Swedish balloonist S. A. Andrée set off with high hopes, his hydrogen balloon poised to drop its voyagers at the top of the world without the pain of foot and sledge travel on the ice. After only a little over two days it had catastrophically crashed for the last time on the pack ice, leaving the three men to struggle over the Arctic terrain for months until perishing on an ice floe. The fate of the balloon and its riders was much a mystery for over 30 years, until the wreckage of the expedition, including a box of film, was discovered in 1930. The photographs are haunting and surreal, especially the one of the balloon collapsed on the ice, its doomed adventurers examining their fate. Artifacts of these and other explorers are still strewn across the Arctic, along with sometimes even the explorers themselves, as in the case of the Franklin Expedition where whole preserved bodies sleep with their eyes open under the snow, suspended in state against time. Biggs reminds us of the ill-fated explorers who, like her, once stood in solitude on the ice, hoping, and knowing it was vain hope, that some salvation would come in a harsh landscape that is truly “somewhere beyond nowhere.”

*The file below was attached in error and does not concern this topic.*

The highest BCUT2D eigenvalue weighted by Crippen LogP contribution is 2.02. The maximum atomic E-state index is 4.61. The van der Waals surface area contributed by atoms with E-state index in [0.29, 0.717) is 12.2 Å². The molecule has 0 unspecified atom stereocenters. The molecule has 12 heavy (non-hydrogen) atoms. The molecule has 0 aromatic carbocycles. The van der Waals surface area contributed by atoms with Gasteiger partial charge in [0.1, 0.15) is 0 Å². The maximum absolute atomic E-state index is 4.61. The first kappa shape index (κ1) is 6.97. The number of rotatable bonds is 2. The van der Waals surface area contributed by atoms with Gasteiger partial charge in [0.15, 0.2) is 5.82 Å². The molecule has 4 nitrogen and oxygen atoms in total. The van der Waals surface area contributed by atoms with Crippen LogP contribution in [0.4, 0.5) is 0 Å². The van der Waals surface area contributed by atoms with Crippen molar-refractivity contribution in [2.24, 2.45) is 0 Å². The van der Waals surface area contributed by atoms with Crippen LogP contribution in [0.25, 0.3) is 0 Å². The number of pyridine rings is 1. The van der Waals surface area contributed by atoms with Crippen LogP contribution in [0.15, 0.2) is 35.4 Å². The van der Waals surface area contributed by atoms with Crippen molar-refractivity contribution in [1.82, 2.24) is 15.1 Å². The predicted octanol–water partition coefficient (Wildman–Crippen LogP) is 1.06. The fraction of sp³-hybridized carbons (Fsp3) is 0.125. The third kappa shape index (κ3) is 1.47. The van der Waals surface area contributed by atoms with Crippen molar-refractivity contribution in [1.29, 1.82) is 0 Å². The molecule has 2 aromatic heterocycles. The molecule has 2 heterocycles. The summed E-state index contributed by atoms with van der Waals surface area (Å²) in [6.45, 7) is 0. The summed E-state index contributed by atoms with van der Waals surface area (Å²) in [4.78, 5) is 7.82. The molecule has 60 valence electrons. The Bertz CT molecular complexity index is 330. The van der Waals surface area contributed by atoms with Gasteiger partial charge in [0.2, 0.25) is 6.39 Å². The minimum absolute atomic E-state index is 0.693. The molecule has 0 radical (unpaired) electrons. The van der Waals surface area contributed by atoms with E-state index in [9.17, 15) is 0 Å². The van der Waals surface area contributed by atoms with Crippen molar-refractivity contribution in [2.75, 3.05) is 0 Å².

While “Sugar Carpet” and “Somewhere Beyond Nowhere” have very different approaches to transience and time, what they share is an intrepidness in their creation. Both artists have gone to extremes with their work, with Moreau transforming a monumental amount of sugar into one of the most prized of decorative objects, and Briggs traveling nearly to the (magnetic) end of the world with its bone-biting cold and ghosts of the past. Biggs brought back these frozen moments of isolation, that, despite their distance, are not dissimilar from taking a moment to just look up at the vast sky and feel small. Moreau has presented something that plays with the identities of material, but the common material of the sugar makes it feel somewhat familiar. Together they make for a meditative exhibition on temporality and the pushing of life and art to its limits
Aude Moreau: Sugar Carpet and Janet Biggs: Somewhere Beyond Nowhere are at Smack Mellon, 92 Plymouth Street, DUMBO, through February 24, 2013. Smack Mellon’s downstairs studios are still wrecked form Hurricane Sandy, and you can help them get back on their feet by donating online.